The National Museum in Jos was founded in 1952 by Bernard Fagg, and is recognized as one of the best in the country. It is well known for its archeology; The Pottery Hall has an exceptional collection of finely crafted pottery from all over Nigeria. The museum boasts some fine specimens of Nok terracotta heads and artifacts dating from between 500 BC to 200 AD. It also incorporates the Museum of Traditional Nigerian Architecture with life-size replicas of a variety of buildings, from the walls of Kano and the Mosque at Zaria to a Tiv village. Articles of interest from colonial times relating to the railway and tin mining can also be found on display. A School for Museum Technicians is attached to the museum, established with the help of UNESCO. The Jos Museum is also located beside the zoo.
Jos has two golf courses, Rayfield and Plateau, plus a polo club, a stadium and other sports/entertainment offerings. Hillcrest School, an international missionary school, is also located in Jos. The school has been running for more than fifty years(since 1942) and contains a large international student population.
The Jos Wildlife Park is another attraction. It covers roughly 8 sq. kilometers of savannah bush. Visitors are able to see animals ranging from lions to pythons to pygmy hippopotami.
Other local enterprises include food processing, beer brewing, and the manufacture of cosmetics, soap, rope, jute bags, and furniture. Heavy industry produces cement and asbestos cement, crushed stone, rolled steel, and tire retreads. Jos also is a centre for the construction industry and has several printing and publishing firms. The Jos-Bukuru dam and reservoir on the Shen River provide water for the city's industries.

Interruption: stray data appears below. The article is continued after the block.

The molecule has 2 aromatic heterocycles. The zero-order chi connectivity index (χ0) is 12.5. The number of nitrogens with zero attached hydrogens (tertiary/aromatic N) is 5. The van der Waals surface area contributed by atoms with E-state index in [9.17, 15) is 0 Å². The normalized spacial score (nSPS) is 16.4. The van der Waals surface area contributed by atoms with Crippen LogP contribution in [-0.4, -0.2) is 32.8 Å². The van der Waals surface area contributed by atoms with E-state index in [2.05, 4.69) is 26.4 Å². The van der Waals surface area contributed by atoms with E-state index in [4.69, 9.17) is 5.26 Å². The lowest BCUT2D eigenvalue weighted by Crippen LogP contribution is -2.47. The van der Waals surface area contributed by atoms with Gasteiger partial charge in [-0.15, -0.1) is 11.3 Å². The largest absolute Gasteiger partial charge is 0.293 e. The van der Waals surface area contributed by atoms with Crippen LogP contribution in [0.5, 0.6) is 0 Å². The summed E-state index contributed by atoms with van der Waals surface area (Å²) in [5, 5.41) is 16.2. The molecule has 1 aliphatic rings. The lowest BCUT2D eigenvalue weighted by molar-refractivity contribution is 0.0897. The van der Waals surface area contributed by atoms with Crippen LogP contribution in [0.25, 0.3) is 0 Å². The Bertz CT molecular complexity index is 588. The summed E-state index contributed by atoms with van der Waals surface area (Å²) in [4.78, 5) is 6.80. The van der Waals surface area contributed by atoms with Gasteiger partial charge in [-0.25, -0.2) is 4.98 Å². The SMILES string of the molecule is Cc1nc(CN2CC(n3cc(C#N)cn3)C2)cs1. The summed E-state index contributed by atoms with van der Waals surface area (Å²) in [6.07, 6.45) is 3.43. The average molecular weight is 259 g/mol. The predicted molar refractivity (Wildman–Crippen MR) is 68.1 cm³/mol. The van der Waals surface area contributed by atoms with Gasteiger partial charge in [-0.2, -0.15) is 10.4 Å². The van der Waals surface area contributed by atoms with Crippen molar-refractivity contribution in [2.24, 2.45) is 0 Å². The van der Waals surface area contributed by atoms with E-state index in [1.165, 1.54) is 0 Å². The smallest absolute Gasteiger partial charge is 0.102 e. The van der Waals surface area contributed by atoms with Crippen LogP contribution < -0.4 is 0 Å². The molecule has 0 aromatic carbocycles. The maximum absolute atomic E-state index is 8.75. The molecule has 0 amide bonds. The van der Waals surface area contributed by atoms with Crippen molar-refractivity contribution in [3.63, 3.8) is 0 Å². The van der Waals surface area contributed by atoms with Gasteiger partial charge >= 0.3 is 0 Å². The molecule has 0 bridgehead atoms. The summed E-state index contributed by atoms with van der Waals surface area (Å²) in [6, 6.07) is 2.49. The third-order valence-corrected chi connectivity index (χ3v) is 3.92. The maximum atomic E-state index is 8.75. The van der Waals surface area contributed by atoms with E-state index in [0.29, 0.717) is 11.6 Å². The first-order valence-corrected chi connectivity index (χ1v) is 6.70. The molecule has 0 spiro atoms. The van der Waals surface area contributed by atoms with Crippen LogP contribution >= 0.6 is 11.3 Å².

The Jos Airport situated at Heipang has one of the most modern buildings in the country with a long enough runway for the jet airlines. The airport is served at the moment by the scheduled domestic flights of Nigeria Airways along with private airlines including Kabo air, EAS, Chanchangi, ALBARKA airlines, which operate on daily basis to Abuja and Lagos.
Jos is a great base for exploring the beauty of Plateau State. The Shere Hills, seen to the east of Jos, offer a prime view of the city below. Assop Falls is a small waterfall which makes a pleasant picnic spot on a drive from Jos to Abuja. Riyom Rock is a dramatic and photogenic pile of rocks balanced precariously on top of one another, with one resembling a clown's hat, observable from the main Jos-Akwanga road.

Civilian Governors of Jos

1979 to 1984 - Chief Solomon Danshuep Lar (NPP), 1990 to 1995 - Mr Fidelis Tapgun (SDP), 1999 to 2006 - Chief Joshua Chibi Dariye (PDP)Impeached, 2006 to 2007 - Chief Michael Botmang (PDP), April 2007 - Chief Joshua Chibi Dariye (PDP)Reinstated, 2007 to date - Rtd Air Commodore Jonah David Jang,

Chiefs of Jos

Jos is a traditional state and was politically organised under a chief until around 1950. The title of any chief of Jos is Gbong Gwom Jos.
  • 1947 to July 14 1969 - Rwang Pam was the first paramount chief of the Berom, one of the largest ethnic groups in Plateau State. He was also the chief under which the city of Jos was first politically organised. He died on the throne in 1969.
  • 1969 to 2002 - Fom Bot was his successor, whose reign lasted up to December 2002 when he also died on the throne after a protracted illness.
  • 2002 to present - Victor Pam a retired Deputy Inspector General of the Nigerian Police.

References

jos in German: Jos
jos in French: Jos
jos in Polish: Jos
jos in Portuguese: Jos
jos in Romanian: Jos
jos in Swedish: Jos (stad)